Got a tricky question? Receive an answer from students like you! Try us!

Heidegger`s Being and Time - Essay Example

Only on StudentShare
Author : zdeckow
Pages 7 (1757 words)


Existentialism is a belief that states the meaning and ethics comes from one’s own experiences in the world, making meaning and ethics a very personal plight. It is also very subjective. It started to become popular in the 19th century with Kierkegaard, Nietzsche, Sartre, de Beauvoir and Heidegger…

Extract of sample
Heidegger`s Being and Time

Being and Time is a book by Martin Heidegger. It was never finished but it still continues to be an influential book, in fact, it is Heidegger’s most influential book. It is so influential that it actually had a great impact on the field of 20th century philosophy, particularly existentialism. Heidegger points out the problem of “being” than reflecting on consciousness or pre-conceived notions of a particular object. His problem was that we are slaves of that pre conceived notions and his book Being and Time chronicles all of that.

Heidegger claims that Western philosophy has been misunderstood ever since Platonic times. Everyone assumes something as something “to be” rather than something for what it is. Thus, the matter of the object turns to being an object rather than being the supposed object itself. His main concern is that all objects have gotten to be slaves of history and their so-called properties that we forget about the other things the object can do. With that, we also become slaves to properties as well.

For Heidegger a correct investigation of things should focus on the things or elements that are the object themselves. Heidegger also says that the reason for philosophy being misunderstood is that the philosophers have overlooked the basic facts that pre-theoretical ways offer; instead they have applied those generalizations equally to all things that they are studying. ...
Download paper



Related Essays

Heidegger and das Gestell.
In his writing, he states that the world which is dominated by technology will also result in the forgetfulness and unawareness and he also asks the participants to contemplate and think deeply about the question of technology, its importance and also the possible effects on the human life. The technological change was certainly very significant and transformational shift in a short period of time and Heidegger attempted to capture the most significant aspect of the change by means of a concept called Gestell, which is normally translated as “Enframing” lexically meaning “frame” or…
9 pages (2259 words)
T. S. Eliot
He believes that the true significance of tradition in the present literary work is not given its due importance. By tradition, Eliot underscored a sense of historical timelessness and a fusion of past and present that was inescapable (Cianci & Harding, 2007, p.16). Discuss the background of the time period (insert author and date): Eliot wrote the two literary pieces, at the time when World War 1 had just plagued the nation. Tradition and individual talent was written in 1921 while the wasteland was written in 1922. (Cianci & Harding, 2007, p.4). Discuss the climate of the period that led to…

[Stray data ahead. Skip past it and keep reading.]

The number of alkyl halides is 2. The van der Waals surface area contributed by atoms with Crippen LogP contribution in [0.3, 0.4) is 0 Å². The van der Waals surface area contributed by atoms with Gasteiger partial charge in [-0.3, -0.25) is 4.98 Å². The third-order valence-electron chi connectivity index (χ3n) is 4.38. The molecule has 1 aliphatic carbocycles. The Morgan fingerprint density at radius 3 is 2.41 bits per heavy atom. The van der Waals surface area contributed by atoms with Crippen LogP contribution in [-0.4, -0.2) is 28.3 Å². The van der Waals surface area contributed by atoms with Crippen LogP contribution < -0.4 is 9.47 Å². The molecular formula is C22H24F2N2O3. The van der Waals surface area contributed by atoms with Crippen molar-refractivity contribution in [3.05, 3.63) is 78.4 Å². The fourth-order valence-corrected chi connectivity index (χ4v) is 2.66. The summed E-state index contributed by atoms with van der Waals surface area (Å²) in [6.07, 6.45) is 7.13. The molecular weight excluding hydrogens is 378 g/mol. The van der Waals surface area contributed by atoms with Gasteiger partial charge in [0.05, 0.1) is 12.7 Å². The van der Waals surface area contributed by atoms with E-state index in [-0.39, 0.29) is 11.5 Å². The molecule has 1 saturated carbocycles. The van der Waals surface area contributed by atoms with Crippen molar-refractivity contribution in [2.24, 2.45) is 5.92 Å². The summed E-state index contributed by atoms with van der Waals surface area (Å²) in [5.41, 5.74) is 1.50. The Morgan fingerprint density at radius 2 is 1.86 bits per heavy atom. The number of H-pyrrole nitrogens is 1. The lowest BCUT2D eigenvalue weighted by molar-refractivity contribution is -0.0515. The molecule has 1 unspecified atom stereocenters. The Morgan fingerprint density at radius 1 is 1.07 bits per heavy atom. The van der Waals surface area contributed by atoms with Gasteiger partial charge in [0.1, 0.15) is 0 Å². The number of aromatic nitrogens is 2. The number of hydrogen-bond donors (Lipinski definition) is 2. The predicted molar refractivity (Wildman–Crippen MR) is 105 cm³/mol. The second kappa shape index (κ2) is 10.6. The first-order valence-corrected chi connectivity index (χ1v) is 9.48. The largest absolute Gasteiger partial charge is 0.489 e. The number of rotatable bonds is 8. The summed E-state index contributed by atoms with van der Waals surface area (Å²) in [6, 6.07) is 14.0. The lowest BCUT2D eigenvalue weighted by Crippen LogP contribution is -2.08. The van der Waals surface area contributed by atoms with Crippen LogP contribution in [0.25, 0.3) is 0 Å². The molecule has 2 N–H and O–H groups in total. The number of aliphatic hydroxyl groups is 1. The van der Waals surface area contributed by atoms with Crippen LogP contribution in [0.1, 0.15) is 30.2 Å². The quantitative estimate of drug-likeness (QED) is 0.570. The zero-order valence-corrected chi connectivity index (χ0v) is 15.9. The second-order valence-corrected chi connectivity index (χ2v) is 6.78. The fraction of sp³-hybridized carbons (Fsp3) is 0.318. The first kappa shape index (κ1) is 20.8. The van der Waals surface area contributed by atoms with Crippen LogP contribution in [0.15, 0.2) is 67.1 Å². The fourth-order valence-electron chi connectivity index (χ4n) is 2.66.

3 pages (753 words)
Death by Heidegger
However, death is more complex since it allows no chance for experience. Every other explanation about death to him is therefore mere speculation. Additionally, he observes that everyone is conscious of their inevitable death and always portray fear of the concept but people live their days fully without any psychological disturbance implying that people accommodate the sense of death. Every living organism eventually dies, this is a knowledge that man have but the fact that man cannot always explain the concept of death, people cannot always prepare for it. Scientists in their explanation of…
6 pages (1506 words)
Philosophy of Time
On the other hand, Isaac Newton defined a number of significant ideas including that of time. Even though he understood that clocks were imperfect and measuring time was subjected to human fault, he believed that absolute time was comparable to a worldwide, supreme God-like time, one similar to everyone, in all places; people would experience time in a similar manner no matter the place. Since chronological time is solely somewhat adequate in an experiential sense and totally inadequate to clutch the meaning of aging, there is need to combine both a broader cultural and a personal sense to…
3 pages (753 words)
Space & time
Moreover, it is perhaps because space was not considered in situ that those space-time geometries (which are actually geometries of points of view, made by distance, and light) have burgeoned. And behind these local distortions of points of view, as interesting as they can be, we always find the abstract, traditional separation of concepts which is here proven wrong. (3) There is, as such, a universal simultaneity (with light at a certain point of its travel, incidentally) To validate the proposition of space in situation with its underlying implications must initially require the potential to…
4 pages (1004 words)
Martin Heidegger
He practiced phenomenological analysis of human existence in an attempt to access being, with reference to the temporal and historical character. He also discussed the nihilism of modern technology, and its generated society and tried to correlate the thoughts and perspectives of the western philosophical tradition with the question of being. He employed methods of phenomenology to pursue metaphysical goals. The perspective of phenomenology was established by the German thinker Edmund Husserl. Phenomenology is the science of consciousness and the related objects. Husserl tried to analyze the…
6 pages (1506 words)